HB 3049, introduced this February 1st, would require schools to "adopt a student physical privacy policy... regarding student use of restrooms, locker rooms, showers and other school facilities," among other things.

SB 1014, also introduced this February, would make it "unlawful for a person to use a gender-specific restroom when that person's biological gender is contrary to that of the gender-specific restroom."

South Dakota
HB 1112, which passed committee on March 3rd, could "establish certain procedures regarding a transgender policy for the purposes of participation in high school activities and declare void any present transgender policy."

Tennessee
HB 2414/SB 2387, introduced January 21st, "requires students in public schools and public institutions of higher education to use restrooms and locker rooms that are assigned to persons of the same sex as that shown on the student's' birth certificates."

HB 2600/SB 2275, also introduced January 21st, "defines the terms husband, wife, male, and female as used in all governmental records and public filings of the office of vital records; declares any document presented for filing with the office of vital records that does not conform to such definition as void." 

Washington
HB 2589, introduced January 15th, makes it legal to limit access "to a private facility segregated by gender, such as a bathroom, restroom, toilet, shower, locker room, or sauna, to a person if the person is preoperative, nonoperative, or otherwise has genitalia of a different gender from that for which the facility is segregated." In case there was any confusion, the bill also specifies that it would not grant rights to any person "to access a private facility segregated by gender, such as a bathroom, restroom, toilet, shower, locker room, or sauna, of a public or private entity if the person is preoperative, nonoperative, or otherwise has genitalia of a different gender from that for which the facility is segregated."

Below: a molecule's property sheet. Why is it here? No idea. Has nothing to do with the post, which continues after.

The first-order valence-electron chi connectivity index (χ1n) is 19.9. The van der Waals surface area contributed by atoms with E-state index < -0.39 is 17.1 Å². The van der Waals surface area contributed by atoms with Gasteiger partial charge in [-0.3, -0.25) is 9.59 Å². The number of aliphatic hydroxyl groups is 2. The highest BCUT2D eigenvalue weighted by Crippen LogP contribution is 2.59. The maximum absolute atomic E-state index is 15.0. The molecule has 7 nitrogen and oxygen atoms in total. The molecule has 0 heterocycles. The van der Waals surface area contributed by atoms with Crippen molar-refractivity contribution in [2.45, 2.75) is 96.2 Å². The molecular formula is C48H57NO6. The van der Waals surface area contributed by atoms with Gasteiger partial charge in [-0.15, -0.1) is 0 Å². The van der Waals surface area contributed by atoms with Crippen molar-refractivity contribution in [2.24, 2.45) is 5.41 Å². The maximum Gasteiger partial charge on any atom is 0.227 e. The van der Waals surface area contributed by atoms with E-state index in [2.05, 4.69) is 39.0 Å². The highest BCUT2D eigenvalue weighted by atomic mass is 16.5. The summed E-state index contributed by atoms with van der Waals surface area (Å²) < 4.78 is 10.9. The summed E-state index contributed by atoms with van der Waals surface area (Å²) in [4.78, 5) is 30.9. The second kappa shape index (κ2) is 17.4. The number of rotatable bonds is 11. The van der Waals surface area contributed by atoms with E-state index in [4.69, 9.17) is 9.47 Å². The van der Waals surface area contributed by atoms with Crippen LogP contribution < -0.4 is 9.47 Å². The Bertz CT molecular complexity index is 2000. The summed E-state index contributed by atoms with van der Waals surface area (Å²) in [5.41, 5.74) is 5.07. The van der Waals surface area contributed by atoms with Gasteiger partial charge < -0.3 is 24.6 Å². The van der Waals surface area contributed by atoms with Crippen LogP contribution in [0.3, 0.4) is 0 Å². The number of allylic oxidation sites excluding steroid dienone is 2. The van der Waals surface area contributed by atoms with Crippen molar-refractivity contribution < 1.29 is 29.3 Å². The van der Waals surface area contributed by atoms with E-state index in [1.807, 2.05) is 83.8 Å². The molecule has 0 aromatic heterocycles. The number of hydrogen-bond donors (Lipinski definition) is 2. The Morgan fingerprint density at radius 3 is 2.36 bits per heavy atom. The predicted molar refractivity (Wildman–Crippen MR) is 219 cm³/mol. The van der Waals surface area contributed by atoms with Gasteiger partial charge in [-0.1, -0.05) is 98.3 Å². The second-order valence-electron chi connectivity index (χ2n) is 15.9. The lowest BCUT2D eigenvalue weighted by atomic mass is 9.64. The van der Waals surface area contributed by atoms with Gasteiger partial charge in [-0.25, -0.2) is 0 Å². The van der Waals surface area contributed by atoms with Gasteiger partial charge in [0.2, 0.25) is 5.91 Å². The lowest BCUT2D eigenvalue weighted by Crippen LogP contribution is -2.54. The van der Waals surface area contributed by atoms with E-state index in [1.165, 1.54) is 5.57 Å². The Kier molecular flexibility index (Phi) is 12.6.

HB 2782, or the "Washington Gender Privacy Protection Act,"  introduced January 20th, goes out of its way to explain that it is not granting "the right to any person who possesses male anatomy or male deoxyribonucleic acid (DNA) to enter into or use a public or private facility that is open to the public and is or has been segregated by gender for the private use of those who possess female anatomy or female deoxyribonucleic acid (DNA) including, but not limited to, a bathroom, restroom, toilet, shower, locker room, or sauna." The same goes those with female anatomy.

HB 2941, introduced January 29th, would amend an existing bill meant to guarantee equal facilities for students of both genders; it would add that "each school must provide facilities to be used separately by each sex…. 'Sex' as used in this section means biological sex or sex assigned at birth."

SB 6548, which passed Senate committee on February 4th, would amend existing legislation to makes it legal for any sex-segregated facility to refuse entry "to a person if the person is preoperative, nonoperative, or otherwise has genitalia of a different gender from that for which the facility is segregated."

Wisconsin
AB 469, introduced on October 30th, "requires a school board to designate each pupil restroom and changing room (together, changing room) located in a public school building and accessible by multiple pupils as for the exclusive use of pupils of only one sex" and "defines 'sex' as the physical condition of being male or female, as determined by an individual's chromosomes and identified at birth by that individual's anatomy."